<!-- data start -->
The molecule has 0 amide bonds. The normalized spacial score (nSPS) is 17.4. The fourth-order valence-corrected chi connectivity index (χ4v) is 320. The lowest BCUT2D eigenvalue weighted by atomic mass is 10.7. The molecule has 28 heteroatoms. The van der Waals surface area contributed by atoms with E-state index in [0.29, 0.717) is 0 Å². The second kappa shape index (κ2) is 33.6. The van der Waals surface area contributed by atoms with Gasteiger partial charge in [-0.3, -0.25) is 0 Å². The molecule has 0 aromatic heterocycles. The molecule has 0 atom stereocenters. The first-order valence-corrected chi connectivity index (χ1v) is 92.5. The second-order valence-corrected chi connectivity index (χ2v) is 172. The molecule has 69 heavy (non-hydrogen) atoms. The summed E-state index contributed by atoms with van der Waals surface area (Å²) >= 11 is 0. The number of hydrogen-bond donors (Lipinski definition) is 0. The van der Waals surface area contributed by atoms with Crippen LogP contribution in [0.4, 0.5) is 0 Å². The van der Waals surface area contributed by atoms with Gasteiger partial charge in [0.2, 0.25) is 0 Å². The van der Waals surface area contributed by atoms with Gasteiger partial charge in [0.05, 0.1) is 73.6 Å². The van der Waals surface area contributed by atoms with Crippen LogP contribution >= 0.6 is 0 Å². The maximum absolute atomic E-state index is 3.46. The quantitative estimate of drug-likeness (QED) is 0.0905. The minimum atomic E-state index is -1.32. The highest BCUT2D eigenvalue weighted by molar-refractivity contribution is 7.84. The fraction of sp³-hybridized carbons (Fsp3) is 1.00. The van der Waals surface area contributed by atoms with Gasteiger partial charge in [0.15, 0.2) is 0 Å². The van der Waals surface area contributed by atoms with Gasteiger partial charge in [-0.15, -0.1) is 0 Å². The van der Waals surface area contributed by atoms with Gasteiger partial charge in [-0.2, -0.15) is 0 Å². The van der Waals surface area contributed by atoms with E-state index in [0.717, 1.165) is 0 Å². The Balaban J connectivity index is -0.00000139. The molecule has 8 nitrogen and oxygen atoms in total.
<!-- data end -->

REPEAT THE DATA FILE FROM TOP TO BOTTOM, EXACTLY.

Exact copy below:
The molecule has 0 amide bonds. The normalized spacial score (nSPS) is 17.4. The fourth-order valence-corrected chi connectivity index (χ4v) is 320. The lowest BCUT2D eigenvalue weighted by atomic mass is 10.7. The molecule has 28 heteroatoms. The van der Waals surface area contributed by atoms with E-state index in [0.29, 0.717) is 0 Å². The second kappa shape index (κ2) is 33.6. The van der Waals surface area contributed by atoms with Gasteiger partial charge in [-0.3, -0.25) is 0 Å². The molecule has 0 aromatic heterocycles. The molecule has 0 atom stereocenters. The first-order valence-corrected chi connectivity index (χ1v) is 92.5. The second-order valence-corrected chi connectivity index (χ2v) is 172. The molecule has 69 heavy (non-hydrogen) atoms. The summed E-state index contributed by atoms with van der Waals surface area (Å²) >= 11 is 0. The number of hydrogen-bond donors (Lipinski definition) is 0. The van der Waals surface area contributed by atoms with Crippen LogP contribution in [0.4, 0.5) is 0 Å². The van der Waals surface area contributed by atoms with Gasteiger partial charge in [0.2, 0.25) is 0 Å². The van der Waals surface area contributed by atoms with Gasteiger partial charge in [0.05, 0.1) is 73.6 Å². The van der Waals surface area contributed by atoms with Crippen LogP contribution >= 0.6 is 0 Å². The maximum absolute atomic E-state index is 3.46. The quantitative estimate of drug-likeness (QED) is 0.0905. The minimum atomic E-state index is -1.32. The highest BCUT2D eigenvalue weighted by molar-refractivity contribution is 7.84. The fraction of sp³-hybridized carbons (Fsp3) is 1.00. The van der Waals surface area contributed by atoms with Gasteiger partial charge in [0.15, 0.2) is 0 Å². The van der Waals surface area contributed by atoms with Gasteiger partial charge in [-0.15, -0.1) is 0 Å². The van der Waals surface area contributed by atoms with Gasteiger partial charge in [-0.2, -0.15) is 0 Å². The van der Waals surface area contributed by atoms with E-state index in [0.717, 1.165) is 0 Å². The Balaban J connectivity index is -0.00000139. The molecule has 8 nitrogen and oxygen atoms in total.